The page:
• Ian Sutton

Renewables: Total Electrification

Updated: Mar 25

Credit: Unsplash

At the heart of virtually all climate change proposals such as ‘Net Zero by 2050’ is a plan to switch from fossil fuels to alternative sources of energy that do not emit greenhouse gases. These alternatives include solar, wind, hydro-electric and ocean (wave and tidal) power.

In this series of posts we consider some of the engineering, project management and financial realities to do with switching from carbon-based fuels to alternative energy sources.

The first three posts in the series were:

  1. Renewables: The Paradox We look at the apparent paradox that renewable energy sources are growing much more quickly than carbon-based fuels, yet their share of the energy supply is declining. (This is because alternative energy sources have not been replacing fossil fuels; instead, these new forms of energy have merely provided a large fraction of the additional energy that we are using.)

  2. Renewables: Not Fast Enough In spite of the fact that renewable energy sources (principally wind and solar) are growing quickly, their growth is not fast enough if they are to carry the bulk of society’s energy load just three decades from now.

  3. Renewables: Supply and Demand Renewable energy sources — primarily solar and wind — are intermittent or non-dispatchable. They are available only around 35% of the time, depending on location. Moreover, there is generally a mismatch between the time when they are most available and when the customers need the power that they supply. These difficulties can be addressed, but not solved, through the use of backup power supplies, energy storage and the use of a smart grid.

In this fourth post we look at one of the implications to do with the use of renewable energy, and that is the fact that our energy systems will be totally electrified.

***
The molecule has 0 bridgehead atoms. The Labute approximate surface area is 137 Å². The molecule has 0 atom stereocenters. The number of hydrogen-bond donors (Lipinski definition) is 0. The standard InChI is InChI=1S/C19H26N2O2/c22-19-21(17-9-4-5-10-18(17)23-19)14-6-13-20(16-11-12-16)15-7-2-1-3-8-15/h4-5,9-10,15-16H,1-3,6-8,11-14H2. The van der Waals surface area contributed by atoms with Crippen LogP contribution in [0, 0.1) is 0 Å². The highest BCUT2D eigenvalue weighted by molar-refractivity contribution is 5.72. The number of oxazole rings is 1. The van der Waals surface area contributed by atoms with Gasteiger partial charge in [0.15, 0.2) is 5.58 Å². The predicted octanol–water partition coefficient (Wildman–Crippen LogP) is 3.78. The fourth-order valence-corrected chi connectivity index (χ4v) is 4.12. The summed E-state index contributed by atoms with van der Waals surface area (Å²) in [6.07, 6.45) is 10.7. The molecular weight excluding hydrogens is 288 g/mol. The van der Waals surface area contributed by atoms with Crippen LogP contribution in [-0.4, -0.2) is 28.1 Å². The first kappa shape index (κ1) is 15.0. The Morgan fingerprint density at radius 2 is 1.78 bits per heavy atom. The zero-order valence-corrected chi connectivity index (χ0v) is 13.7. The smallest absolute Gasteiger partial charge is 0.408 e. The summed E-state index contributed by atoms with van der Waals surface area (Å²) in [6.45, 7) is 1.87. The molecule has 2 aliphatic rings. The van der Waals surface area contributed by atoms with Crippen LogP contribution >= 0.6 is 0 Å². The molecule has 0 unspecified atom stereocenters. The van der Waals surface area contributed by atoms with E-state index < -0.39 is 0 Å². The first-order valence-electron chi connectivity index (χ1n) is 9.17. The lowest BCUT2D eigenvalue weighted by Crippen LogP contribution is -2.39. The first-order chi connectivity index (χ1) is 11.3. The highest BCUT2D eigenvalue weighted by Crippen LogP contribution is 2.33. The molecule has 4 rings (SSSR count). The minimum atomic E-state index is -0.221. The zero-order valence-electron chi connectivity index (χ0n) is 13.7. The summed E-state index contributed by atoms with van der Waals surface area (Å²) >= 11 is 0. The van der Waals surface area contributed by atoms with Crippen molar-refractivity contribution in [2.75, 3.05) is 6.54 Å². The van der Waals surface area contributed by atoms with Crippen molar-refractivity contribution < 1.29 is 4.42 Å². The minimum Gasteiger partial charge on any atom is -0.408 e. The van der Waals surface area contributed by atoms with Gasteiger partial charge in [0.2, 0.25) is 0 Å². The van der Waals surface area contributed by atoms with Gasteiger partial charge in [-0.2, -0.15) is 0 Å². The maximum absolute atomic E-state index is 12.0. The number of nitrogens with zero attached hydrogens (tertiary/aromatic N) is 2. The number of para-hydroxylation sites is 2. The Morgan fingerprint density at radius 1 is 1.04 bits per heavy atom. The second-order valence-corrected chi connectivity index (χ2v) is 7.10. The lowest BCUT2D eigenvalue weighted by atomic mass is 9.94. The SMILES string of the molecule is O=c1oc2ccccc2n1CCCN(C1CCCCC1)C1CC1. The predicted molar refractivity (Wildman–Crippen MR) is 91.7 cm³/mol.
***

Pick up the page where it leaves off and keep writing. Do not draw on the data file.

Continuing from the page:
Previous posts have started by considering some of the insights provided by the BP chart published for the year 2020.

The breakdown for the year 2019 in round numbers is as follows,

  • Oil 31%

  • Natural Gas 26%

  • Coal 28%

  • Nuclear 5%

  • Hydro 7%

  • Renewables 3%

Therefore, about 85% of the energy that we use comes from carbon-based fuels (rather misleadingly called “fossil” fuels). When these fuels are burned, the energy that they release is used to power virtually all aspects of our modern society. Some of that energy is used directly (for example, in internal combustion engines), and some of the energy is converted into electrical power, most of which is fed into the grid. Either way, they generate CO2 and other greenhouse gases. Regardless of how the energy is used, our current system is hydrocarbon based.

Renewables, on the other hand, generate electricity directly. This is good and bad. It is good because they do not create greenhouse gases. However, in a ‘Net Zero’ economy, some of the energy has to be converted to chemical fuels such as hydrogen and ammonia. They do not directly create liquid or gaseous fuels to be used in transportation; nor do they provide feedstock for the manufacture of the amazingly wide range of chemicals that our society uses.

Therefore, a switch from carbon-based fuels to renewables requires a profound and fundamental shift in the manner in which we manage and use energy, as shown in the following sketch. In future posts we will unpack the contents of this sketch. For now, it is sufficient to note that all of the primary energy sources, from solar to ocean energy, generate electricity, and that some of that electricity has to be converted to chemical fuels.

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